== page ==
40 Days and 40 Nights Facebook Free: A guide to success and progress

So you gave up Facebook for Lent, now what? You’re about to have a ton of time freed up, so why not utilize it as best as possible. Worried you might have a setback halfway through? Here’s a tip: have a close friend change your password for you. It’s still possible for you to reset the password on your own, but the extra hassle just might keep your temptations at bay. Continue reading

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A Note from Jess ;-) Four years of experience makes all the difference

This column first appeared in the January 26, 2012 issue of the Setonian. It is the first of my “how-to-be-awesome” monthly column.

“You do too much.” These are the words that have plagued me since before college. Friends, co-workers, teachers, coaches–even my parents have tried to get me to take a break from at least one of my many endeavors because they thought I was spreading myself too thin. Then, and even now, I beg to differ.

I’m not going to say that I never took on more than I could handle, but I’ve always managed to sort out my priorities well enough to succeed in each and every thing that I do. There were definitely times when I did too much but fate always found a way to warn me…like when I managed to wreck not one but two vehicles over the span of four days during my first semester of college. That was a learning experience. If you really do too much, something has to give. At the time, I put working part-time on hiatus until breaks between the semester and breaks between seasons. Later, I traded my status as an athlete for some much-needed freedom to pursue additional resume building projects.

I’ve learned a lot in these four years, and I’m happy to share all of the secrets to my success…or at least, the majority of them 🙂

Prioritize your tasks and obligations. For much of my college career, I have scheduled my days practically down to the minute to allow myself ample time to complete all of my assignments and readings for classes.

Sleep is more important than writing a paper or studying for an exam. In 2010, NPR published an article outlining the benefits to having at least 10 hours of sleep per night. They summarized a study performed by Stanford University which showed not only an improvement for scholarly athletes’ grades but also an improvement in skills on the playing field.

I rarely had the opportunity to sleep for 10 hours, but I did my best to get at least seven. The philosophy behind my reasoning is simple: if I’m tired, I won’t feel like doing the work, so I’ll continue to put it off until I eventually give up and then I’ll have to wake up early to finish the paper anyway. So, rather than waste valuable sleep time, I plan to go to bed a little earlier so I can wake up refreshed and pound out the rest of the paper. Besides, I work better under pressure.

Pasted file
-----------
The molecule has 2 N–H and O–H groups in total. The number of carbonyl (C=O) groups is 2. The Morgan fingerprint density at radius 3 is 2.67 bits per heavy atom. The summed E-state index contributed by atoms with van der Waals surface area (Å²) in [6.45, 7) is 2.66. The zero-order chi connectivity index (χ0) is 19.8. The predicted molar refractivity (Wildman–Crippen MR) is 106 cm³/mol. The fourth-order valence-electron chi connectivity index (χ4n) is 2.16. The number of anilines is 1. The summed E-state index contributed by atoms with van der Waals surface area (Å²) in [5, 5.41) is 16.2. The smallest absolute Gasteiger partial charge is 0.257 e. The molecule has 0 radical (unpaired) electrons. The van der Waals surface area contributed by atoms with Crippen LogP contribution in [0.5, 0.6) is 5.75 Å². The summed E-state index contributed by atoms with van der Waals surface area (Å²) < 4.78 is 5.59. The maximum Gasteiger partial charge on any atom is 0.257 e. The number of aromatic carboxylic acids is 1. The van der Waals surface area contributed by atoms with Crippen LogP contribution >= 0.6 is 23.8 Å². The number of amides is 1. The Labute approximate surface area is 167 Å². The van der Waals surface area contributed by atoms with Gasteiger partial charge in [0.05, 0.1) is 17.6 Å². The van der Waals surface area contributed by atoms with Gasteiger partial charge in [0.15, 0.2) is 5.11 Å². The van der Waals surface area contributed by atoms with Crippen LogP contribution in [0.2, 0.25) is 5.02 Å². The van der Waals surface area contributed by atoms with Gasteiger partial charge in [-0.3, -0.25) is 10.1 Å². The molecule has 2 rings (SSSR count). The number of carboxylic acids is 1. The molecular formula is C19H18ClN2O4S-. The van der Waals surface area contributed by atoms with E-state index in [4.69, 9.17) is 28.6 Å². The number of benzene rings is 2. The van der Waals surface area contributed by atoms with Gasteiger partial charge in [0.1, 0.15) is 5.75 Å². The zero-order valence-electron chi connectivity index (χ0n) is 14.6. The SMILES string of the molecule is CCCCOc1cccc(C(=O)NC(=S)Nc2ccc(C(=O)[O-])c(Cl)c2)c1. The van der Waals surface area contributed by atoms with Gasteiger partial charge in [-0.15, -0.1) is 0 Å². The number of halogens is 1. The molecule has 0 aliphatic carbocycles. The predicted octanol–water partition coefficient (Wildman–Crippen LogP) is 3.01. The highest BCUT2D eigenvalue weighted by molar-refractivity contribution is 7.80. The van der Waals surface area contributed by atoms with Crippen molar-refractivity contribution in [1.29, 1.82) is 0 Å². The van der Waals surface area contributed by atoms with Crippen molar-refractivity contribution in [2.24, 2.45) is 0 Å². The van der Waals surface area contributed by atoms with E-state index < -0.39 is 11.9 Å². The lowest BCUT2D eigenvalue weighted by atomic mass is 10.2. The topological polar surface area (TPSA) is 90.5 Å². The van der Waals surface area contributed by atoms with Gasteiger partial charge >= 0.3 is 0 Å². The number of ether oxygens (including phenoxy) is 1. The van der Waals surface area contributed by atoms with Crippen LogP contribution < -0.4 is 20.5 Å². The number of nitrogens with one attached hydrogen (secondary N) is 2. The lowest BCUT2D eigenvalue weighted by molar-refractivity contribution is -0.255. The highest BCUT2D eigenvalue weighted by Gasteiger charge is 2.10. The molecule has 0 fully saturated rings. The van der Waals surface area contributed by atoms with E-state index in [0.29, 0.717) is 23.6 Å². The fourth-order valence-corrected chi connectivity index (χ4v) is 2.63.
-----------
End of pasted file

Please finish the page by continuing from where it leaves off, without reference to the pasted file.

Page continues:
Work ahead when you get the chance. I know this doesn’t always work out because the last thing anyone wants to do when they have a homework-free day is more homework, but it really does help. Even if you’re just ahead in a single class, the workload will be incredibly lighter.

Enroll in a J-term or eight-week course. Even though they are technically viewed as more intensive courses, they lighten your semester significantly. In the spring semester of my sophomore year, I took two J-term courses and only had to worry about eight credits by the end of February, which worked out great with my busy sports schedule. Yes, it wasn’t “fun” starting school on January 1 rather than three weeks later with all my friends, but it was definitely worth it during finals week.

Use your time between classes efficiently–even if you’re just using it to take a much-needed nap. I don’t care how old you are, everyone could use a good nap now and again, especially when you feel overwhelmed or exhausted. Sometimes an extra hour of shut eye can make all the difference in your efforts to study for a big exam.

Unplug from the world when your studying or writing. I don’t care what you’re studying, in most cases, you don’t need Internet access to do it. I once took my laptop outside into my backyard to write an essay for my theology course because Facebook and StumbleUpon were just too tempting. That essay made the difference in getting an A- rather than a B- like I’d been fearing, and I owe it mostly to my discipline to eliminate distractions. Cutting out most of my technology also helped me to speed up the writing process significantly. In the past four years, multiple news reports have suggested that Facebook is often responsible for lower grades in college. Technically, it’s the undisciplined student who can’t prioritize, but still. This Lent, try giving up Facebook or Twitter to see what you can accomplish. You don’t have to be Catholic. It might be fun to see how much more productive you become!

Probably the most important suggestion or tip that I have is to save time to have some fun, whether it’s just hanging out with friends during a movie night or it’s going out for a night on the town. You deserve it! Just try not to go overboard. You’re in college to learn, not to party and flunk out, so make the most of your money and time. And remember…only you can determine if you really do too much.